Tom Hulme in the Huffington Post: “Community is king for any collaboration platform or social network: Outcomes are primarily a function of the participating users and any software is strictly in their service.
With this in mind, when creating new platforms we define success criteria and ask ourselves who we might attract and engage. We ask ourselves where they congregate (online or offline) and ask what might motivate them to participate.
It’s often claimed that everyone’s incentives need to be the same in any successful system. However, no communities or individuals are identical, and their needs and interests will also differ. Instead, our experience has taught us that a site’s users might have wildly differing incentives and motivations, and if you value diverse input, that’s healthy…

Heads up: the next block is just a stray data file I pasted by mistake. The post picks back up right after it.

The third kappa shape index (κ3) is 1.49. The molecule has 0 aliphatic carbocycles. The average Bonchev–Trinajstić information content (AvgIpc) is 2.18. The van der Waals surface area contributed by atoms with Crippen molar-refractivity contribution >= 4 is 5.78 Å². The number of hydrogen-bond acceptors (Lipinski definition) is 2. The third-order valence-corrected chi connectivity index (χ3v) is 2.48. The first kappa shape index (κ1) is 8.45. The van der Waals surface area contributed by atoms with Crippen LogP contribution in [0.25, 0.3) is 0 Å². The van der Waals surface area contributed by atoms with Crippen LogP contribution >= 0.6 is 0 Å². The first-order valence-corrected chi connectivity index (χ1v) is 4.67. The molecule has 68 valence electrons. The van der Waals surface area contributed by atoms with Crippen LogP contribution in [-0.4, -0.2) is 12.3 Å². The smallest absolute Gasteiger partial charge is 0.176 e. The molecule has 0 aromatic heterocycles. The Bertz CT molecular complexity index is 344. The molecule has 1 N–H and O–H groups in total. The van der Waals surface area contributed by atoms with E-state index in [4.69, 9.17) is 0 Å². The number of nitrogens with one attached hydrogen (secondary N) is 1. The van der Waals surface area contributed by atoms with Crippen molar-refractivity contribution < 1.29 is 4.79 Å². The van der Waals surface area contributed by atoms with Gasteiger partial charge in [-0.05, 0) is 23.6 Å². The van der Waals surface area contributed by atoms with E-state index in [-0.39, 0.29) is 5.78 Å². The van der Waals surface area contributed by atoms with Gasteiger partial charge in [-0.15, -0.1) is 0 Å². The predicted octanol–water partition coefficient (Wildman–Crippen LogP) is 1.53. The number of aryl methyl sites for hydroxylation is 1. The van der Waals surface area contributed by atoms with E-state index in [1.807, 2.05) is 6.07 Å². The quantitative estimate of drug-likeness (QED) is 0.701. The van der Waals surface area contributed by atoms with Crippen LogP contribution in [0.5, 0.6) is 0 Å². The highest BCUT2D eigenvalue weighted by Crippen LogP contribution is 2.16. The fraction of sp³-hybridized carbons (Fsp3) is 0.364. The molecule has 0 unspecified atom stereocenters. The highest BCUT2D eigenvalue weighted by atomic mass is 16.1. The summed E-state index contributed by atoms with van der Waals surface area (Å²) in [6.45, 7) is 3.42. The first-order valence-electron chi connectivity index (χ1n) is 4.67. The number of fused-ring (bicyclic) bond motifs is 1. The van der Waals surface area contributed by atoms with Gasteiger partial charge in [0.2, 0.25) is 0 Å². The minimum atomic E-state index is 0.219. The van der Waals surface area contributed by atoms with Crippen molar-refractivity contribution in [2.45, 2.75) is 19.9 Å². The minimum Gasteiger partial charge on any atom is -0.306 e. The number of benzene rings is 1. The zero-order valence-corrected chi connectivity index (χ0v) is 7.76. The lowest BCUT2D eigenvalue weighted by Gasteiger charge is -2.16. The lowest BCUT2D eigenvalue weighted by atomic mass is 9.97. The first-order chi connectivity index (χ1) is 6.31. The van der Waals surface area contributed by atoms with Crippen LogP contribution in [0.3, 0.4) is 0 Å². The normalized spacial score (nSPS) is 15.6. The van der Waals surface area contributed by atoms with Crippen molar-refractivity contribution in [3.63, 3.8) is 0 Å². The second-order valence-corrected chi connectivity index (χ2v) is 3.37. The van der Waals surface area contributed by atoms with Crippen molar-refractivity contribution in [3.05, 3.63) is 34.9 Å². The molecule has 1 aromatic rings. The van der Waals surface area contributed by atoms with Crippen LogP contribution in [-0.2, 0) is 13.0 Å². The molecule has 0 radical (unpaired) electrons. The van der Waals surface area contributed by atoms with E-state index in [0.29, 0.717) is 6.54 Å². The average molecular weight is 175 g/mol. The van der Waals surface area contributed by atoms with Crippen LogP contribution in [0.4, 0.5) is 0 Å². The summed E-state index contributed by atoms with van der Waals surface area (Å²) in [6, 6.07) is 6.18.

I was fortunate to go to a lecture by Karim Lakhani of Harvard Business School when we began imagining OpenIDEO. He did a wonderful job of showing the range of potential incentives and motivations of different community members in this framework:
Given that we agreed inclusivity was a design principle for OpenIDEO, it followed that we should design as many of these intrinsic and extrinsic motivations into the platform as possible and that our primary job was to design a system in which they were all aligned toward the same common goal….More recently, as we have begun applying the OI Engine platform to enterprises we have been pleasantly surprised at the power of these non-financial motivations in driving contributions from employees. In fact, one client’s toughest challenge when selling the platform into his international bank was in convincing the managers that prizes weren’t required to drive employee contribution and might instead compromise collaboration. He was vindicated when thousands of employees actively engaged.”